Diversity: A Key Element of Sustainable Agricultural Systems

dc.contributor.author Liebman, Matt
dc.date 2018-08-10T17:37:54.000
dc.date.accessioned 2020-06-30T04:41:26Z
dc.date.available 2020-06-30T04:41:26Z
dc.date.issued 1998-11-18
dc.description.abstract <p>Over the last five decades, Iowa's agricultural landscape has become markedly less diverse in both crop and non-crop vegetation. In 1950, corn and soybean were planted on 27% and 6%, respectively, of Iowa's farmland, but by 1994, corn and soybean occupied 39% and 27% of the state's farmland (Kanwar and Klonglan, 1998). During this same period the percentage of Iowa farmland planted with oat fell from 19 to 2%; hay acreage dropped from 11 to 5% (Kanwar and Klonglan, 1998). This type of reduction in crop diversity across the landscape is related to low diversity in individual fields over time. More than 90% of the >21 million acres planted with corn and soybean in Iowa in 1991 contained only those two crops in 1989 and 1990 (USDA-ERS, 1992). Intensification of crop production in Iowa through drainage and field enlargement has resulted in a reduction of wetland vegetation and tree cover along streams and former field borders (Schultz et a!., 1997).</p>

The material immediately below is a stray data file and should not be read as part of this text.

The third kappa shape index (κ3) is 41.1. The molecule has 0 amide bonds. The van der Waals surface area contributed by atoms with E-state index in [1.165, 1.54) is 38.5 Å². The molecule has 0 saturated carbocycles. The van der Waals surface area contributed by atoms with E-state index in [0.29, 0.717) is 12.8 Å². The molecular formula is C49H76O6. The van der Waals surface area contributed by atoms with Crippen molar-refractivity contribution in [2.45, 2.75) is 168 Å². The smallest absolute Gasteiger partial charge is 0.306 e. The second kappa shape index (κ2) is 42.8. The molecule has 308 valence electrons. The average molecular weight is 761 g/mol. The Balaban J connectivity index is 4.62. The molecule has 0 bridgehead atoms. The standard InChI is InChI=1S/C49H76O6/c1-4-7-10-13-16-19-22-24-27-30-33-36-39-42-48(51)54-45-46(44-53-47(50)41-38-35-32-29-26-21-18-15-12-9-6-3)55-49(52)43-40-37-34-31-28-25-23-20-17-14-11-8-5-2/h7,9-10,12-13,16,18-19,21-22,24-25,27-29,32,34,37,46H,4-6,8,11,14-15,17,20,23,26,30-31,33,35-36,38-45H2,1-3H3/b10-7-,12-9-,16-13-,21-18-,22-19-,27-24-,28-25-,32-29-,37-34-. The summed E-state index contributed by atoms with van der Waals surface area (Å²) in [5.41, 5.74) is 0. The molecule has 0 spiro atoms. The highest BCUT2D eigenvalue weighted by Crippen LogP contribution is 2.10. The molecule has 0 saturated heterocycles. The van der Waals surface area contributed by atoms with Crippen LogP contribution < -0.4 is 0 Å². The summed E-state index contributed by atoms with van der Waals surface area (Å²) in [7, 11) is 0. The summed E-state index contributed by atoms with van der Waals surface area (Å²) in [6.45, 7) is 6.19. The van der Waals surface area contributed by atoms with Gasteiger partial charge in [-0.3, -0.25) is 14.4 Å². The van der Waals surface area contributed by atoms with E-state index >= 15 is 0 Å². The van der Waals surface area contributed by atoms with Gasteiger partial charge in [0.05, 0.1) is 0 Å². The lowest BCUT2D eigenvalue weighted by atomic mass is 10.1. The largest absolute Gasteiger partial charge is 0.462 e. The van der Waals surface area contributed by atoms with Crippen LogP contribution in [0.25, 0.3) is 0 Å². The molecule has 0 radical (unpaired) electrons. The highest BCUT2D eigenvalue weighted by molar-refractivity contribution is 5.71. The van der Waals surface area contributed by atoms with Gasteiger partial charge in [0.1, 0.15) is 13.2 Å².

dc.identifier archive/lib.dr.iastate.edu/icm/1998/proceedings/10/
dc.identifier.articleid 1605
dc.identifier.contextkey 11977026
dc.identifier.doi https://doi.org/10.31274/icm-180809-599
dc.identifier.s3bucket isulib-bepress-aws-west
dc.identifier.submissionpath icm/1998/proceedings/10
dc.identifier.uri https://dr.lib.iastate.edu/handle/20.500.12876/43509
dc.source.bitstream archive/lib.dr.iastate.edu/icm/1998/proceedings/10/ICM_1998_12.pdf|||Fri Jan 14 18:10:18 UTC 2022
dc.subject.disciplines Agriculture
dc.subject.disciplines Agronomy and Crop Sciences
dc.title Diversity: A Key Element of Sustainable Agricultural Systems
dc.type event
dc.type.genre event
dspace.entity.type Publication
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